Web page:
• The TransPerfect Music City Bowl recorded 5.6 million viewers, the most-viewed non-New Year’s Six Bowl this season, and the third-most-viewed non-New Year’s Six bowl game in the past six seasons. The matchup between Tennessee and Purdue was the most-watched Music City Bowl since 2010, and the audience peaked with 8.9 million viewers in the final 15 minutes.
  • The SRS Distribution Las Vegas Bowl featuring Wisconsin and Arizona State registered 3.7 million viewers, up from the last two Las Vegas Bowls that both aired on ABC
  • The Duke’s Mayo Bowl, highlighted by the clash of the Carolinas and a victory mayo bath, netted 2.6 million viewers to start the morning on Thursday, Dec. 30.

Across Thursday’s four bowl games, ESPN averaged 4.9 million viewers.

illustration by Heather Skovlund for use by 360 magazine

SEC Network – TrueSouth

TrueSouth Presented by YellaWood floats into Lake Village, Ark. The series, now in its fourth season on SEC Network, revolves around two food stories told from one place, which TrueSouth sets in conversation to make larger points about Southern beliefs and identities. New in season four is a special fifth episode that runs the length of the Mississippi River.

Episode Summary
TrueSouth focuses on the great state of Arkansas, and on the river that defines its eastern flank. Sometimes when the Mississippi River changes course, it leaves behind an old bend in the main channel called an oxbow. Lake Chicot, home to Lake Village, Ark., is the largest oxbow in North America.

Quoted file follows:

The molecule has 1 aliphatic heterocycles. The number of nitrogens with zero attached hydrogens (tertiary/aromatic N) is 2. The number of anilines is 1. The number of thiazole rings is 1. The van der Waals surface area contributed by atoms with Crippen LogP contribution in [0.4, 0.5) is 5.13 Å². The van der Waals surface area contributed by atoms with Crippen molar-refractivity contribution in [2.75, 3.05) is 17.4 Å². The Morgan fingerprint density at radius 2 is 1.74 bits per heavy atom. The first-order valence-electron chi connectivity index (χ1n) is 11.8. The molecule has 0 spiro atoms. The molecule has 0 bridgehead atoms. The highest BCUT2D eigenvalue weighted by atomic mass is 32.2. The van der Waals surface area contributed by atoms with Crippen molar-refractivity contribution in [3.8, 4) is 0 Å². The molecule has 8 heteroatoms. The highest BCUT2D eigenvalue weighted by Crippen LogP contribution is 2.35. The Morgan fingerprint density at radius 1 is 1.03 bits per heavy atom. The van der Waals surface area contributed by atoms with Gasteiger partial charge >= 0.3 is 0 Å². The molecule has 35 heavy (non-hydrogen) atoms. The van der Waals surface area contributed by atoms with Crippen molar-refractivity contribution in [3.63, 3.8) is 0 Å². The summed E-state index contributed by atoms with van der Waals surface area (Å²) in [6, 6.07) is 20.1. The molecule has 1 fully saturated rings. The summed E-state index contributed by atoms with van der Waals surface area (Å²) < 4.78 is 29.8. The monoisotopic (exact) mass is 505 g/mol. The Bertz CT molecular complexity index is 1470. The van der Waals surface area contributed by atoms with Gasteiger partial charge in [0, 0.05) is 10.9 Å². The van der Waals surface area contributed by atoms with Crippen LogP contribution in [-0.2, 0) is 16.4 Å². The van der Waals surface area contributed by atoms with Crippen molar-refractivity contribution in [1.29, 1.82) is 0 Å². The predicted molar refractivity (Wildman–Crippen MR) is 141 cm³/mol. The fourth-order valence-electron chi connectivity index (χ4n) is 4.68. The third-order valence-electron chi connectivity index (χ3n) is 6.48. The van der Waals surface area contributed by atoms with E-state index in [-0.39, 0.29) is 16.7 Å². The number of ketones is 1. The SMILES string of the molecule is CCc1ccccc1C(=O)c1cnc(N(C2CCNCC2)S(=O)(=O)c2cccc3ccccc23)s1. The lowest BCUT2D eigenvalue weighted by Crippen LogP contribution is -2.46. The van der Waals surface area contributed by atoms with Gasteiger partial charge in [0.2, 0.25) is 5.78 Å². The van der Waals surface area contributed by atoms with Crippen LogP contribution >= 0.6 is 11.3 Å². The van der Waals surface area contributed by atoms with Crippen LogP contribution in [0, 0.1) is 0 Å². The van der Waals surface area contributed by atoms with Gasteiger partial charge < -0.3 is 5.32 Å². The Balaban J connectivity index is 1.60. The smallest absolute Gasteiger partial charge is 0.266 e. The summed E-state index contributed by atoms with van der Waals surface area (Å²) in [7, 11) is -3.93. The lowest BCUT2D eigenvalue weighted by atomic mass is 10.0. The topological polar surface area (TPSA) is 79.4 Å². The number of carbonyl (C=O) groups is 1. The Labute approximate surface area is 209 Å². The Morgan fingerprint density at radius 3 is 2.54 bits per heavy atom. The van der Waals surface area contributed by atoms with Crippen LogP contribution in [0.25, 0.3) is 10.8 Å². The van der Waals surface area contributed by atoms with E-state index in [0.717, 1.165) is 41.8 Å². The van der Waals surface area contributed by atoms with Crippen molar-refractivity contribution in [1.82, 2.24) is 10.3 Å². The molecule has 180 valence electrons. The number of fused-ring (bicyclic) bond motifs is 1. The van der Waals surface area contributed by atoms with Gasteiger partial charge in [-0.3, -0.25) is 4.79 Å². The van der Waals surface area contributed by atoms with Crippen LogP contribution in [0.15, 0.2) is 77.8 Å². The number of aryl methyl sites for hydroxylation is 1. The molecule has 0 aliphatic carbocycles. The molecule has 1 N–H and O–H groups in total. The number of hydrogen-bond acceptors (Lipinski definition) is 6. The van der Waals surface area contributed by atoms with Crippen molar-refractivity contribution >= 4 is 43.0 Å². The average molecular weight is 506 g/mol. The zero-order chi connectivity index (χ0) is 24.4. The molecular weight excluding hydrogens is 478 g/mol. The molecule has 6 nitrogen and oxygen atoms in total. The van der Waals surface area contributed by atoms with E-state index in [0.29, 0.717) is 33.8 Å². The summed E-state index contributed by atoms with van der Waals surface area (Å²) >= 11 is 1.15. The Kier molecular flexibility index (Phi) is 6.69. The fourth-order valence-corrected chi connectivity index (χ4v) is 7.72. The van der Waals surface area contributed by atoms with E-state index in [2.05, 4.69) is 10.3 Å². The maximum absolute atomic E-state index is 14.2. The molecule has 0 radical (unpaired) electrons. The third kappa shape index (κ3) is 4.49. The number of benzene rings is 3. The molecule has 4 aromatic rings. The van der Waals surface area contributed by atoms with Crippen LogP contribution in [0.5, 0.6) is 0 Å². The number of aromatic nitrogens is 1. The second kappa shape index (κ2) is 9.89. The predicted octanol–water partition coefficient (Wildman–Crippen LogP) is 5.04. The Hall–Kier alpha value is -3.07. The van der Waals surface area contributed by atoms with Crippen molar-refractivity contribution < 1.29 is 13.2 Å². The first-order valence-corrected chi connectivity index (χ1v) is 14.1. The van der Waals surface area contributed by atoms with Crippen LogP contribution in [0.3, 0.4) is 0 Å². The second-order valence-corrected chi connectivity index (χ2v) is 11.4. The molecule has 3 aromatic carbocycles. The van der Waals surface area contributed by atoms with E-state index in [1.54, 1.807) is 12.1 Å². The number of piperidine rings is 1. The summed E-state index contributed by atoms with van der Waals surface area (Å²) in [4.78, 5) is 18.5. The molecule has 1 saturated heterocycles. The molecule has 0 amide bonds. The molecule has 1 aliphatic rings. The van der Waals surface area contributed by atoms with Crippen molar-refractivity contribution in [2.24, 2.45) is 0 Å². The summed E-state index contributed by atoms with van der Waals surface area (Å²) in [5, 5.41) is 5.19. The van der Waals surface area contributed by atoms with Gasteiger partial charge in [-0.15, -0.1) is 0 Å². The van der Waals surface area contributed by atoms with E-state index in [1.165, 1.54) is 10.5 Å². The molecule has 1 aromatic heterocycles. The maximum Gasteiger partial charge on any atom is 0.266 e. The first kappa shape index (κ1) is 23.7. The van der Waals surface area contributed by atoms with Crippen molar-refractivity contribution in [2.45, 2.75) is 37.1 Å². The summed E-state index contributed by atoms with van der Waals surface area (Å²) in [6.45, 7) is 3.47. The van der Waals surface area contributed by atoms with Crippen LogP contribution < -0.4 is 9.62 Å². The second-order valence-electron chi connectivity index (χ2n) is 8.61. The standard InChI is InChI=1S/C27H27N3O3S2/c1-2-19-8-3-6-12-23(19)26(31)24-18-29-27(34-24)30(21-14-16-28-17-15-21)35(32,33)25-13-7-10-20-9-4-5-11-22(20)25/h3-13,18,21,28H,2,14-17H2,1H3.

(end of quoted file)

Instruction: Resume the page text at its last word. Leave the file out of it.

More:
Here, we explore how that river has shaped place and people. At Cowboy’s Steakhouse, Santa Lee, the first-born son of Chinese immigrants, cooks prime ribeyes in the rear of a chain pizza restaurant. At Rhoda’s Famous Hot Tamales and Pies, Rhoda Adams and her daughter Dorothy Adams Mitchell bake half-pecan and half-sweet potato pies worth a three-hour drive.

In Lake Village, we celebrate family legacies with a daughter who looks after her mother. And a son who, like his father, works to make his children proud. Local music is always foundational to our shows. This time out we crowd-sourced a number of songs from viewers. Listen out for Arkansans Greg Spradlin from Pangburn and Adam Faucett from Benton.

Season Summary
Season four of TrueSouth began in Scott, La., the buckle on the Boudin Belt that stretches across Cajun Country. After Lake Village, Ark. comes Mobile Bay, Ala., for flounder breakfasts and beach bar burgers. Episode four lands TrueSouth in St. Louis, Mo., a city that straddles the South and the Midwest, built on immigrants and sandwiches. New this season is a fifth episode, focused this time on a run along the big river to Doe’s Eat Place in Greenville, Miss.

About TrueSouth
TrueSouth is a limited series on Southern food and culture, airing monthly on SEC Network. Four-time James Beard Award winner John T. Edge writes and hosts the show, which is executive produced by two-time New York Times best-selling author, ESPN senior writer Wright Thompson, and produced by Bluefoot Entertainment.

The series, now in its fourth season, revolves around two food stories told from one place, which TrueSouth sets in conversation to make larger points about Southern beliefs and identities. This season’s featured places are Scott, La., Lake Village, Ark., Mobile Bay, Ala., St. Louis, Mo., and Greenville, Miss. Seasons 1-3 of TrueSouth are available in their entirety on ESPN+.

Music plays an integral role in TrueSouth’s storytelling via on-screen performances and on-screen credits. TrueSouth playlist on Spotify shares the full soundtrack and score of every season of TrueSouth.